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funopen(3) [centos man page]

funopen(3)                                                      SAORD Documentation                                                     funopen(3)

NAME
FunOpen - open a Funtools data file SYNOPSIS
#include <funtools.h> Fun FunOpen(char *name, char *mode, Fun ref); DESCRIPTION
The FunOpen() routine opens a Funtools data file for reading or appending, or creates a new FITS file for writing. The name argument speci- fies the name of the Funtools data file to open. You can use IRAF-style bracket notation to specify Funtools Files, Extensions, and Fil- ters. A separate call should be made each time a different FITS extension is accessed: Fun fun; char *iname; ... if( !(fun = FunOpen(iname, "r", NULL)) ){ fprintf(stderr, "could not FunOpen input file: %s ", iname); exit(1); } If mode is "r", the file is opened for reading, and processing is set up to begin at the specified extension. For reading, name can be stdin, in which case the standard input is read. If mode is "w", the file is created if it does not exist, or opened and truncated for writing if it does exist. Processing starts at the beginning of the file. The name can be stdout, in which case the standard output is readied for processing. If mode is "a", the file is created if it does not exist, or opened if it does exist. Processing starts at the end of the file. The name can be stdout, in which case the standard output is readied for processing. When a Funtools file is opened for writing or appending, a previously opened Funtools reference handle can be specified as the third argu- ment. This handle typically is associated with the input Funtools file that will be used to generate the data for the output data. When a reference file is specified in this way, the output file will inherit the (extension) header parameters from the input file: Fun fun, fun2; ... /* open input file */ if( !(fun = FunOpen(argv[1], "r", NULL)) ) gerror(stderr, "could not FunOpen input file: %s ", argv[1]); /* open the output FITS image, inheriting params from input */ if( !(fun2 = FunOpen(argv[2], "w", fun)) ) gerror(stderr, "could not FunOpen output file: %s ", argv[2]); Thus, in the above example, the output FITS binary table file will inherit all of the parameters associated with the input binary table extension. A file opened for writing with a Funtools reference handle also inherits the selected columns (i.e. those columns chosen for processing using the FunColumnSelect() routine) from the reference file as its default columns. This makes it easy to open an output file in such a way that the columns written to the output file are the same as the columns read in the input file. Of course, column selection can easily be tailored using the FunColumnSelect() routine. In particular, it is easy to merge user-defined columns with the input columns to gener- ate a new file. See the evmerge for a complete example. In addition, when a Funtools reference handle is supplied in a FunOpen() call, it is possible also to specify that all other extensions from the reference file (other than the input extension being processed) should be copied from the reference file to the output file. This is useful, for example, in a case where you are processing a FITS binary table or image and you want to copy all of the other extensions to the output file as well. Copy of other extensions is controlled by adding a "C" or "c" to the mode string of the FunOpen() call of the input reference file. If "C" is specified, then other extensions are always copied (i.e., copy is forced by the application). If "c" is used, then other extensions are copied if the user requests copying by adding a plus sign "+" to the extension name in the bracket specifi- cation. For example, the funtable program utilizes "c" mode, giving users the option of copying all other extensions: /* open input file -- allow user copy of other extensions */ if( !(fun = FunOpen(argv[1], "rc", NULL)) ) gerror(stderr, "could not FunOpen input file: %s ", argv[1]); /* open the output FITS image, inheriting params from input */ if( !(fun2 = FunOpen(argv[2], "w", fun)) ) gerror(stderr, "could not FunOpen output file: %s ", argv[2]); Thus, funtable supports either of these command lines: # copy only the EVENTS extension csh> funtable "test.ev[EVENTS,circle(512,512,10)]" foo.ev # copy ALL extensions csh> funtable "test.ev[EVENTS+,circle(512,512,10)]" foo.ev Use of a Funtools reference handle implies that the input file is opened before the output file. However, it is important to note that if copy mode ("c" or "C") is specified for the input file, the actual input file open is delayed until just after the output file is opened, since the copy of prior extensions to the output file takes place while Funtools is seeking to the specified input extension. This implies that the output file should be opened before any I/O is done on the input file or else the copy will fail. Note also that the copy of sub- sequent extension will be handled automatically by FunClose() if the output file is closed before the input file. Alternatively, it can be done explicitly by FunFlush(), but again, this assumes that the input file still is open. Upon success FunOpen() returns a Fun handle that is used in subsequent Funtools calls. On error, NULL is returned. SEE ALSO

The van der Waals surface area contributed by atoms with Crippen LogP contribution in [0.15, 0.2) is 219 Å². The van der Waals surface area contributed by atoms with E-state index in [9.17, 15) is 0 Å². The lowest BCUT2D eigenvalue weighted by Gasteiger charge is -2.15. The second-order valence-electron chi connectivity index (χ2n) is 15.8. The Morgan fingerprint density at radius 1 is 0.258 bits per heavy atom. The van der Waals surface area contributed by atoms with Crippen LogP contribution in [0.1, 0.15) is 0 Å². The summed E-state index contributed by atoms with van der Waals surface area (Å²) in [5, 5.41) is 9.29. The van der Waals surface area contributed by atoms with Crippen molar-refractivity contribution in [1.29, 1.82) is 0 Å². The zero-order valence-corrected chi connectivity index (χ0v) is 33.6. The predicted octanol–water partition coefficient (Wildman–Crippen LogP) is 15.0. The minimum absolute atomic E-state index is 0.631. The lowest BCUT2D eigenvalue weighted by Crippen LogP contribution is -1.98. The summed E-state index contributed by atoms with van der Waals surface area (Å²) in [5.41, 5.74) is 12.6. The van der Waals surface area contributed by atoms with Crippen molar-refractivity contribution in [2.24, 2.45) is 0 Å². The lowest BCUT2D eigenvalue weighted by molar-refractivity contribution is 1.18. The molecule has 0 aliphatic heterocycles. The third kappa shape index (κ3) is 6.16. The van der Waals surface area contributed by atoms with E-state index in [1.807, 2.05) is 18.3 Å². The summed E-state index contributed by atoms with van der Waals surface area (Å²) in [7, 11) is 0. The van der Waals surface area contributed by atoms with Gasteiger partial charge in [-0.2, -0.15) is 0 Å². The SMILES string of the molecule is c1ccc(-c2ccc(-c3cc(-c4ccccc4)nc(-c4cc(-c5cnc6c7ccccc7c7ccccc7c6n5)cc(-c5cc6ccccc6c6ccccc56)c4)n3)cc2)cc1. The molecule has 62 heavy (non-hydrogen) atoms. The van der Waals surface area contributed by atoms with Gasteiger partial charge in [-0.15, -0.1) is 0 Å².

See funtools(7) for a list of Funtools help pages version 1.4.2 January 2, 2008 funopen(3)
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